Trailing my fingers along the desk’s edge on my way out, I catch sight of the corner of my Bible, peeking out from under a power bill. It’s been a while since I’ve opened it—putting it off for a night I’m not so tired or during naptime after my chores are done. But that never happens, and every day my kids wake up from their naps to a clean house, clean clothes, and a tired, worn-out mom.

Why is it so hard for me to rest and let myself relax? If God created both 1095 and me for motherhood, why does her mothering look so easy and relaxed while mine looks so frenzied and exhausting? Did it take her eight babies to reach this point? Or does she just instinctively know something I struggle to accept: that God created us to work and rest?

The laundry can wait, I decide. I grab my Bible and tiptoe to the living room. Pulling a fleece throw from beneath the entertainment center, I sink into the corner of the couch and open its cover.

Thirty minutes later, I hear my son’s door open. His feet pitter-patter down the hall toward me, waking his sister, but I can’t help but smile. He rounds the couch with a “Hi, Mom!” and clambers into my lap. To my surprise, I’m not mad that he woke up my daughter. And for the first time in I-can’t-remember-how-long I’m ready, and delighted, for them to be awake; rejuvenated and refreshed by God’s word.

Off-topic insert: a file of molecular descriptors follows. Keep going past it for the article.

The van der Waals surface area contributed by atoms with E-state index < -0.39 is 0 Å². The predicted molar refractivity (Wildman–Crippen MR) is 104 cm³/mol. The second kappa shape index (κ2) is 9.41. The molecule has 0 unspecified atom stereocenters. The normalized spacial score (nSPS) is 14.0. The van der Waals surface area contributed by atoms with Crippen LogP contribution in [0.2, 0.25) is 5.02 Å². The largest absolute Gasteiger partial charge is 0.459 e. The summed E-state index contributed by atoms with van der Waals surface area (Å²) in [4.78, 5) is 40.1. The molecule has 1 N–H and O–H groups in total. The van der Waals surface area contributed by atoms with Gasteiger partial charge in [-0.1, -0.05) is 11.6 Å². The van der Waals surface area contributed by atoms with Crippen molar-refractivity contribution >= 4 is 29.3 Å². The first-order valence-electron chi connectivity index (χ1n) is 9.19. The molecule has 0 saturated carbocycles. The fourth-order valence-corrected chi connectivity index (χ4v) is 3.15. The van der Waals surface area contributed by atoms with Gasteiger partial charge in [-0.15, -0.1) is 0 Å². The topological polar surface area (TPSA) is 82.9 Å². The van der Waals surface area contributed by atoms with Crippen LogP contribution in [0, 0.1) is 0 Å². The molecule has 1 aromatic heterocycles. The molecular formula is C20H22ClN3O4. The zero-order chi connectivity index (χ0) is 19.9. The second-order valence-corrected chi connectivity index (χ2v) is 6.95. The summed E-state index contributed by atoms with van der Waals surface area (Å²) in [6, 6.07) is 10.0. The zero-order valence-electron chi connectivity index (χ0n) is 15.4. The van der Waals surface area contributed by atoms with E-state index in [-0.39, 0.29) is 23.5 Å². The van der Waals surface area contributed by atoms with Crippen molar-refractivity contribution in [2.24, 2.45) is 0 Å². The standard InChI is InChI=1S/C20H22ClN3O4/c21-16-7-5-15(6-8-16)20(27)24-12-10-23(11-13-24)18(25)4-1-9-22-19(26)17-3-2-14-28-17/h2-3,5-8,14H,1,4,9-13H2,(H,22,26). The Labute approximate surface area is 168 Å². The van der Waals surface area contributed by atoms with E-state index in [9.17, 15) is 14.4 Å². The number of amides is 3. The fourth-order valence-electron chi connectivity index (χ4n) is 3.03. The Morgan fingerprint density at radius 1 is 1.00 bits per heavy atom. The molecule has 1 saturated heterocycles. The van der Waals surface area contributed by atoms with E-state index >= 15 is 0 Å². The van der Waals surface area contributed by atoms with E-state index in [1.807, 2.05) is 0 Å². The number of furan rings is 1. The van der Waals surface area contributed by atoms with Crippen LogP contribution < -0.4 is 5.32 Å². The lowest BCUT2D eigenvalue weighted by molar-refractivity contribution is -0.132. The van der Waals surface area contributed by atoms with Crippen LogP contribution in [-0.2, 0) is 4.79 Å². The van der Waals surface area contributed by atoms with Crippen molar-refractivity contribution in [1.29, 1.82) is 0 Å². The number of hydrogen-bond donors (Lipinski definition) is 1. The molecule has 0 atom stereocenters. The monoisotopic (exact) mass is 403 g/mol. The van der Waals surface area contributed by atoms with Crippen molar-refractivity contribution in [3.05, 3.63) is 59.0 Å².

The Stillness That Remains by Cara Stolen

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The house is sticky and hot, filled with the odd aromatic combination of taco soup and blueberry muffins. I spent the morning in the kitchen and the fruits of my labor are laid out on our dining room table. Beside the soup and muffins, the afternoon sun streams through the patio door onto a color-coded list on the open page of my tattered notebook. Meals are written in neat rows, with careful lines through each to signify completion.